In March 2016 the Labour Party held its Future of Work Conference. Notable speakers were Guy Standing, author of The Precariat and former Clinton-era Secretary of Labour Robert Reich. The idea of a Universal Basic Income (UBI) was raised in a discussion paper as being potentially the single most popular idea being discussed internationally to address both increasing inequality. Internationally there are several UBI pilots planned and thinktanks here and overseas have developed detailed costed models.
There was a flurry of coverage in social and mainstream media. Significantly, in a video and reportage that was widely circulated our Prime Minister, John Key, described Labour as ‘barking mad’ and cited figures that put the cost of a UBI – at $38bn – a figure greater than the $29bn per annum he said was the total tax take. Both the comment and the figures were repeated widely and without question. Labour politicians were soon on the defensive. Grant Robertson said that UBI might be a goer in 15 years. Later Labour leader Andrew Little was forced to concede that the flagship conference had in fact contributed to a “bad week for Labour”. A wider debate on the subject was cut short.
However the quoted figures were misleading. According to the IRD the 2014-15 tax take was almost $60bn. More than ½ is GST. Gareth Morgan has reported that when receipts for services from government – passport applications, driver licences, state house rents – government income is actually closer to $80bn per annum and his article made broadly the same point as this. Much of the public debate on this topic appears willfully misinformed. The Prime Minister’s figures on the costs of providing a Universal Basic Income were correct but misleading. The figures included more than a million people who already receive either superannuation, job seeker’s allowance or other welfare payments. A further 350,000 families receive supplementary Working for Families payments. Much of these costs (nearly $20 bn in 2015-16) would not be part of the additional costs of delivering a UBI. The effective cost of a UBI using the model discussed at the conference would be the NZ adult population of between 2m & 2.5m who are not already paid through social benefits.
2M people * $11000 = $22M 2.5M people * $11000 = $27m
Even if the cost of a UBI were greater than the entire tax gathered that in itself, is no reason for ruling out a discussion about a radical change to the welfare system. New Zealand’s taxation levels are already low by OECD standards. It is known that many of New Zealand’s wealthiest companies and individuals minimise tax very effectively using trusts, offshore profit centres and other methods.
As ordinary citizens, we should have the opportunity to look behind the words of the powerful, especially when it appears information and figures seem to have been presented to score a political point. This is not the first time denigrating language and misleading information have ensured that ideas new to New Zealand, but well accepted elsewhere in the world, are not able to be properly examined and debated. To take just the financial examples that have been raised but rubbished by government politicians and the media are: capital gains tax, a carbon tax, land tax, taxes levied on unhealthy food, the campaign for a living wage and quantitative easing for the people – each of which could play a part in progress towards a more equitable and sustainable economy. Politics is a contest of ideas requiring facts and information. The ‘truth’ is not a unitary concept. When, as in this case, an idea is denied oxygen by dint of misleading analysis and denigrating comments being taken at face value by the media we are all deprived of the opportunity to examine ideas on their merits.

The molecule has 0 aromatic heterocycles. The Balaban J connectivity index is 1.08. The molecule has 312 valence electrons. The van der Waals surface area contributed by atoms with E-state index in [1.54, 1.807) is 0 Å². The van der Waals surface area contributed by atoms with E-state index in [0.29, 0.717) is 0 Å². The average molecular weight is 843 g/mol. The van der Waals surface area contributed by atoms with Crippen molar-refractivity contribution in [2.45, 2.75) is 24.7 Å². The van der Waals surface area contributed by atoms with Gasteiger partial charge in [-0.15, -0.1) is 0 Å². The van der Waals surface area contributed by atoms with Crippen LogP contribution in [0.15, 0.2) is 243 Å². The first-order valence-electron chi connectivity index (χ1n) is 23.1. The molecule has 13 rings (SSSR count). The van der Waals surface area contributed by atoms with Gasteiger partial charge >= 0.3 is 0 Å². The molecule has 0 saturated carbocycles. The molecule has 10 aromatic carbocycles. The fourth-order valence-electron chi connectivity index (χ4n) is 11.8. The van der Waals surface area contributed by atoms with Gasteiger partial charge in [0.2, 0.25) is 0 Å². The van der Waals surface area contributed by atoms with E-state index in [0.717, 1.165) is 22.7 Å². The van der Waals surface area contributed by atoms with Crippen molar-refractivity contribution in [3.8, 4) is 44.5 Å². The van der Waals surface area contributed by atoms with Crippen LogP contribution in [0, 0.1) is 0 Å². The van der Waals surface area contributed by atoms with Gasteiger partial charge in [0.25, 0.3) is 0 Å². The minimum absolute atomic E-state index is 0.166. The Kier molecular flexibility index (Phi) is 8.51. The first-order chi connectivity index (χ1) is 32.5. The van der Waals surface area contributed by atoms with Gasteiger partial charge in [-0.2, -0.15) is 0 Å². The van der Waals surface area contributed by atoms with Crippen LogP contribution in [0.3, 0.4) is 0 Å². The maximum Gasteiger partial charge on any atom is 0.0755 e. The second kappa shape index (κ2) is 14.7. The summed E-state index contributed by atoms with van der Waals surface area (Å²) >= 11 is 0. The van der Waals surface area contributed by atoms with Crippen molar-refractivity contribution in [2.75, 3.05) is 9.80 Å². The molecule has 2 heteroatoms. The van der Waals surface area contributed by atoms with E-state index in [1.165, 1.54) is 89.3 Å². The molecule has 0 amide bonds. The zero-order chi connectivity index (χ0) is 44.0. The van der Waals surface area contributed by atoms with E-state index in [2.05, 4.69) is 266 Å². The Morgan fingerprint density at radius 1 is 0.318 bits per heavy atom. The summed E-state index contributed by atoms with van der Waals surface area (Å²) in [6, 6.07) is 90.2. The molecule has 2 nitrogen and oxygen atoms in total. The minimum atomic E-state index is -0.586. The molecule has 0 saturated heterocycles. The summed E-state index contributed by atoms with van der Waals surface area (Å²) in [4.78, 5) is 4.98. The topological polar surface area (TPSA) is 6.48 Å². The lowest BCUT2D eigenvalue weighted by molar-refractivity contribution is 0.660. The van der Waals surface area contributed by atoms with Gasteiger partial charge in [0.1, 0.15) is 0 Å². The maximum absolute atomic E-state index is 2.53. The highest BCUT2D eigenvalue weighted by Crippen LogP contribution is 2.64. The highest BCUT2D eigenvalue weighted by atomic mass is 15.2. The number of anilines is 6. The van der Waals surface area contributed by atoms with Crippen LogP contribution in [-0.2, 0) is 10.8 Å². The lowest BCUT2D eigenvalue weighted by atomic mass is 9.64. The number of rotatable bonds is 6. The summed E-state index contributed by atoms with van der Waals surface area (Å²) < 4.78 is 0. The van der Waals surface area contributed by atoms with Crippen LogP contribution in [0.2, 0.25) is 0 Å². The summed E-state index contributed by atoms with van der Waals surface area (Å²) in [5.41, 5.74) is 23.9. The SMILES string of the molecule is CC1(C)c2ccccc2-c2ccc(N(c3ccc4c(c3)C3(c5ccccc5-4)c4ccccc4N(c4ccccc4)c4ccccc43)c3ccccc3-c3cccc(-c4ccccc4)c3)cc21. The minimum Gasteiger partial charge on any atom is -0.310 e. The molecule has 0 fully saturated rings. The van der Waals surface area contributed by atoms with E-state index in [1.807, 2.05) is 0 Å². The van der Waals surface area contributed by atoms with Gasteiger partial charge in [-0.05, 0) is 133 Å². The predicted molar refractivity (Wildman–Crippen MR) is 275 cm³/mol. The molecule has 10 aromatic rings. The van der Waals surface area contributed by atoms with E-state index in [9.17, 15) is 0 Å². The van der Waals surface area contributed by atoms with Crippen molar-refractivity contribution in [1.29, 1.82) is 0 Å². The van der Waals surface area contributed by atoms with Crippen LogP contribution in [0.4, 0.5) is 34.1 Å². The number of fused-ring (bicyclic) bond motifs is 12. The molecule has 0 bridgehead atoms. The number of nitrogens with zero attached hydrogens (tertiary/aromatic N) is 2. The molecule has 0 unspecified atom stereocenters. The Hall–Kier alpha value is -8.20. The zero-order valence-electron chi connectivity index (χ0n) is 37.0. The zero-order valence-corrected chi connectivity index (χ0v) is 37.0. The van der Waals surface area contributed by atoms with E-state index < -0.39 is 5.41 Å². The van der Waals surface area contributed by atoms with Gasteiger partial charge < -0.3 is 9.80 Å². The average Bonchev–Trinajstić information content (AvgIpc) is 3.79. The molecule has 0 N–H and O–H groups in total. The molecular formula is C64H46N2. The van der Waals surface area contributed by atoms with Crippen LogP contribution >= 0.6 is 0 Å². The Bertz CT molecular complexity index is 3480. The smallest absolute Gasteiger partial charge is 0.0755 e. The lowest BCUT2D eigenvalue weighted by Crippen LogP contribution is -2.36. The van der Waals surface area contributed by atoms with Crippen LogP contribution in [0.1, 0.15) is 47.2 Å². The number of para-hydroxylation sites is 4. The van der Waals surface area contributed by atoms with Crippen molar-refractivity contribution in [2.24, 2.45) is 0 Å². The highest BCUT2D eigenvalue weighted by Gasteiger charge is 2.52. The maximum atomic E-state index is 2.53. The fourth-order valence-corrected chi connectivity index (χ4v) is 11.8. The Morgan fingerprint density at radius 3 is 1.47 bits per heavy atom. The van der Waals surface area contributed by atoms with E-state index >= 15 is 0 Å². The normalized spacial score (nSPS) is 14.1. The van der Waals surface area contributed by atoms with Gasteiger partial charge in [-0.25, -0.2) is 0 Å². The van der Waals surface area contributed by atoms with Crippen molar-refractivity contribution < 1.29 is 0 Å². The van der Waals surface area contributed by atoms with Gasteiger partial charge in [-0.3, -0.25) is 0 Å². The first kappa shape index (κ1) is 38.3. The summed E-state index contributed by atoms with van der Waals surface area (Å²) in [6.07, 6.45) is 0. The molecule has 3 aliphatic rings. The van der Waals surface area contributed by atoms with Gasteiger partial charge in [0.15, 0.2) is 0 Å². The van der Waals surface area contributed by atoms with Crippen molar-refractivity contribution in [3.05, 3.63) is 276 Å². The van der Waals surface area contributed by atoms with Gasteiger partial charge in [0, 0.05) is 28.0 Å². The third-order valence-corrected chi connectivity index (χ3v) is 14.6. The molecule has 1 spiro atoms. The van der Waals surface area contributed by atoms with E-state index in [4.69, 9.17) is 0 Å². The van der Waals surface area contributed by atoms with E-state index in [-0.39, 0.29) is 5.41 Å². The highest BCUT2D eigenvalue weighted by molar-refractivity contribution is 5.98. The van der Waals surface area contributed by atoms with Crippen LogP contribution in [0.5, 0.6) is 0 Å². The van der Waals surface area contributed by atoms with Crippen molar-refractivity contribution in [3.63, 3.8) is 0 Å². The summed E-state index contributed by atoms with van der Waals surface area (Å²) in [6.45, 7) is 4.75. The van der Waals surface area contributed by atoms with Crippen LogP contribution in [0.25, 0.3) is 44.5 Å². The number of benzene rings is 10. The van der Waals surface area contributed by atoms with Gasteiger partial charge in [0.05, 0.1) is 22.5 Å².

There have been many positive aspects to a Universal Basic Income where it has been trialled. It provides a buffer for people between jobs and allows people to reskill. In Manitoba a trial in the 1970s not only reduced poverty but also the cost of hospital and mental health services. Other evidence mentions massively increased levels of entrepreneurship, which the often punitive benefit system does not, and because it is ubiquitous there are low costs of administration and low levels of fraudulent behaviour. A UBI would enable people to do much of the caring work in society that the government cannot – and the market will not – pay for. It would reduce the incidence of begging and homelessness. Finally, as technology cuts a new swathe through long-established skill-sets it would ensure we all have a stake in society.
In Owen Jones’ recent book The Establishment he wrote about the boundaries around public debate that benefit the powerful at the expense of ordinary people. He described that a willingness to maintain “a fiction about what is and isn’t politically possible” that undermines citizenship and democracy. Ensuring that citizens are presented with the facts and a range of opinions is a centrepiece of democracy. The responsibility for this is shared. Politicians themselves, academics, think-tanks and experts, a critical media and individual commentators all play their part in helping unpick the issues. Informed debate relies on accurate information, and when misleading information goes unquestioned, we are all denied the opportunity to test new ideas and New Zealand is the poorer for it.